KTRK-TV(HOUSTON) — A 58-year-old woman was among of pair of suspects shot dead by undercover police during a raid on a suspected Houston drug house that left five officers injured, including two who were shot in the face, officials said Tuesday.Two of the wounded officers remained in critical but stable condition Tuesday at Memorial Hermann Hospital in Houston.“We’re very concerned about one,” Houston Police Chief Art Acevedo said during a news conference at the hospital. “While he’s stable, we just asked for prayers. He’s in for a fight.”Acevedo identified the two suspects who were shot and killed during the raid as 58-year-old Rhogena Nicholas and 59-year-old Dennis Tuttle.He did not identify the injured officers but said they are all veterans of the Houston Police Department and range in age from 32 to 54.He said that four officers suffered gunshot wounds and a fifth officer sustained a serious knee injury that required surgery.Acevedo said the drug raid on the southeast Houston home stemmed from numerous complaints from neighbors. He said undercover officers had previously made two purchases of black tar heroin from drug dealers at the house.Armed with a search warrant, nine narcotics detectives backed up by at least six patrol officers surrounded the home on Harding Street just before 5 p.m. on Monday.After a 54-year-old officer, the lead investigator on the case, broke open the front door, a 33-year-old officer armed with a shotgun entered the residence and was immediately attacked by a pit bull, Acevedo said.He said that the officer being attacked shot and killed the dog.One of the suspects, Tuttle, charged from the back of the house firing a .357-caliber Magnum revolver at the officer, hitting him in the shoulder.“He went down and fell on the sofa in the living room,” Acevedo said the wounded officer. “A female suspect went towards that officer, reached over the officer and started making a move for his shotgun.”Another officer who entered the house was allegedly shot by Tuttle.Acevedo said officers opened fire killing Nicholas and engaged in a gun battle with Tuttle.He said the lead investigator who breached the door, entered the house and was also shot.“After we had two officers down and another shot, the remaining officers … started laying down cover fire, left positions of cover themselves and, I believe, they heroically pulled their fellow officers out of harm’s way,” Acevedo said.He said Tuttle followed the retreating officers to the front door and continued to fire at them before he was shot and killed.Police recovered two shotguns and three rifles from the residence and seized marijuana and a white powder they believe to be either cocaine or the powerful synthetic opioid fentanyl, Acevedo said.He said it was the third time in 25 years that the 54-year-old lead investigator on the case had been shot in the line of duty. He said the officer was previously shot in 1992 and again in 1997.“He’s a big teddy bear,” Acevedo said to the officer. “He’s a big African-American, strong as an ox, tough as nails. The only thing bigger than his body in terms of stature is his courage. I think God had to give him a big body just to be able to contain his courage.”While visiting the lead investigator at the hospital on Tuesday — Acevedo said — the wounded man passed a note to a colleague that read, “I had to get in there because I knew my officers were down.”He said at least four other officers opened fire during the firefight with Tuttle. They have all been placed on paid administrative leave while the incident is under investigation.Acevedo declined to discuss the criminal backgrounds of Tuttle and Nicholas, saying that will be part of the investigation.He also said police are investigating electronic surveillance in the home that might have tipped off the suspects to the raid in progress.“A lot of drug houses have surveillance systems that are better than businesses,” Acevedo said.He said the shooting again proves just how dangerous law enforcement work can be.“We know that we live in a society where there’s a proliferation of firearms, where you can assume there will be firearms at just about every location that you hit,” Acevedo said. “Unfortunately, some people just don’t have respect for the sanctity of life.”On Monday evening, the president of the Houston Police Officers Union, Joe Grimaldi, said he was “sick and tired of having targets on our back.”“We are sick and tired of having dirtbags trying to take our lives when all we’re trying to do is protect this community and protect our families,” Gamaldi said during an emotional news conference.They offer a lot of prayers, but we didn’t elect people to pray for us. We elect people to lead us. We elect people to make public policy decisions. So to the elected officials, I appreciate your prayers but quite frankly we’ve got a community that prays for us.“If you’re the ones that are out there spreading the rhetoric that police officers are the enemy, just know we’ve all got your number now, we’re going to be keeping track of all of y’all, and we’re going to make sure that we hold you accountable every time you stir the pot on our police officers,” Gamaldi said. “We’ve had enough, folks. We’re out there doing our jobs every day, putting our lives on the line for our families.”Acevedo said Tuesday that he understands Gamaldi’s frustration.He described gun violence in America as “a public health epidemic” and said it is up to elected officials to finally get serious about tackling the problem.“They offer a lot of prayers, but we didn’t elect people to pray for us. We elect people to lead us. We elect people to make public policy decisions,” Acevedo said. “So to the elected officials, I appreciate your prayers but quite frankly we’ve got a community that prays for us.”Copyright © 2019, ABC Radio. All rights reserved.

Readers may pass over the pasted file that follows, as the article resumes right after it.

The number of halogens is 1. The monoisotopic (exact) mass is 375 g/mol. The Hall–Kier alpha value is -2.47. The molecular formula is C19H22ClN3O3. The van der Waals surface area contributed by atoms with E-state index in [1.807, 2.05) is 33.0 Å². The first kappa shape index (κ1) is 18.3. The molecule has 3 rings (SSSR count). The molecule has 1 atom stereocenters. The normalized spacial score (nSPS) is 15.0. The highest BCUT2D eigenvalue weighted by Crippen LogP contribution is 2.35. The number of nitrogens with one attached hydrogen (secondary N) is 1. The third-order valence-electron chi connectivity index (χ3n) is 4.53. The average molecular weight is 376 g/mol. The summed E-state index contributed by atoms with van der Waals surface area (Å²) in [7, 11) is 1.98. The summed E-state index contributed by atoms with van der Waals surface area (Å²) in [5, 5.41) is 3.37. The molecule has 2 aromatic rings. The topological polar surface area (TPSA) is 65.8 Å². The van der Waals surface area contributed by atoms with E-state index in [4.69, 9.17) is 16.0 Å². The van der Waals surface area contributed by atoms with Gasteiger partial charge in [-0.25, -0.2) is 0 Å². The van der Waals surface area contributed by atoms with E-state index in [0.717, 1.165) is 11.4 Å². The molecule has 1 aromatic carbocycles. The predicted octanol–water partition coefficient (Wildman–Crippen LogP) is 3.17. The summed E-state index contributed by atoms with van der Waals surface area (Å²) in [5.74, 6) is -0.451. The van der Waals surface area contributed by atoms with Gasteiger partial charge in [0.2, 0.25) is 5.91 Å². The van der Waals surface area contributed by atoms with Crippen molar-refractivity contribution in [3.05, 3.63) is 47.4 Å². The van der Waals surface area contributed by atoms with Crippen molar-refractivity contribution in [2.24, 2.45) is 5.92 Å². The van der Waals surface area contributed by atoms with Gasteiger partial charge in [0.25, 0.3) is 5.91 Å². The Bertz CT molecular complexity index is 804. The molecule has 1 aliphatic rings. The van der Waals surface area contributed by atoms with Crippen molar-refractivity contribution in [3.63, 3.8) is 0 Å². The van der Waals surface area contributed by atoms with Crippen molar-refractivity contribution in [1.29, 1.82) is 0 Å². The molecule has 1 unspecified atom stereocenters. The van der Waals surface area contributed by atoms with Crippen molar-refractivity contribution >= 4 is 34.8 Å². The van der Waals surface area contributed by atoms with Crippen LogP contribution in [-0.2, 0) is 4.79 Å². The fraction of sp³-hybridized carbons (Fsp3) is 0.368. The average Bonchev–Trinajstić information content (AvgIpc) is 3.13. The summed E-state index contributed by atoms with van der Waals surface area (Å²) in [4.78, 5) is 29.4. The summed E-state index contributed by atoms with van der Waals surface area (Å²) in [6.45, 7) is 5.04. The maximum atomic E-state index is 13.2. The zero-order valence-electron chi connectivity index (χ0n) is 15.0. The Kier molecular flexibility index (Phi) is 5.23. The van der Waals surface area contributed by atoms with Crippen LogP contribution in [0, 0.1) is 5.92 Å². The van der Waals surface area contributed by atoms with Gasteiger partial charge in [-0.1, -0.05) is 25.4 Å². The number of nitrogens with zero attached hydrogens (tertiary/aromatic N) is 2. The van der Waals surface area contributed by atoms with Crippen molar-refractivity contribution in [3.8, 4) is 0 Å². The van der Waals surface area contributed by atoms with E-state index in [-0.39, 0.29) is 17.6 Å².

Members of the Council of Representatives (COR) considered changing the Off- Campus Council’s constitution at Tuesday’s meeting. Last week, representatives agreed the electoral procedure and structure of the Off- Campus Council are unclear and not effective, so last night, off-campus president Ryan Hawley presented a list of changes. The first of these changes came in response to a suggestion at last week’s meeting to have an overlap when the leadership changes, so the outgoing president would have the ability to familiarize the president-elect with the position. “We did a few things with changing the way the Off-Campus Council works and functions,” Hawley said. “We’ve created a title of off-campus president ex-officio … it will basically just assist the elected president during the last month.” If the changes are approved, voting for off-campus positions will be expanded, and the Council will begin to utilize off-campus ambassadors. “People who are currently on campus but moving off can now vote and run,” Hawley said. “Off-campus ambassadors, we’ve basically added a whole section to define what they are.” According to the resolution, a minimum of six “off-campus ambassadors will be appointed to various off-campus neighborhoods … ambassadors represent the opinions of this appointed area and disseminate information in such a way that it is readily accessible to residents of the area.” Student body president Catherine Soler said she hoped the resolution will be approved when it goes before the Student Senate next Wednesday. Members also posed possible modifications to the Student Activities Office (SAO) procedure for reserving venues and approving programing. “Sometimes we find it difficult to program on this campus for many reasons. Costs are too high, or sometimes you can’t see the venues before you submit the SAO request,” Soler said. “We’re looking for what would make it easier to plan events, collaborate with people, to save money.” Some possible remedies discussed by representatives include assembling a print collection of discounts offered by local businesses as well as consolidating venue information. “What we want to do is try to create a booklet that contains offers that various places have given us that we can give to student groups,” Soler said. Senior Class Council president Kate Clitheroe said she thought the problem lies in publicity for programming. “I think we have all the resources we need to plan events. I think it’s more a problem of advertising,” she said. “If we want to help with programming we need help with advertising.”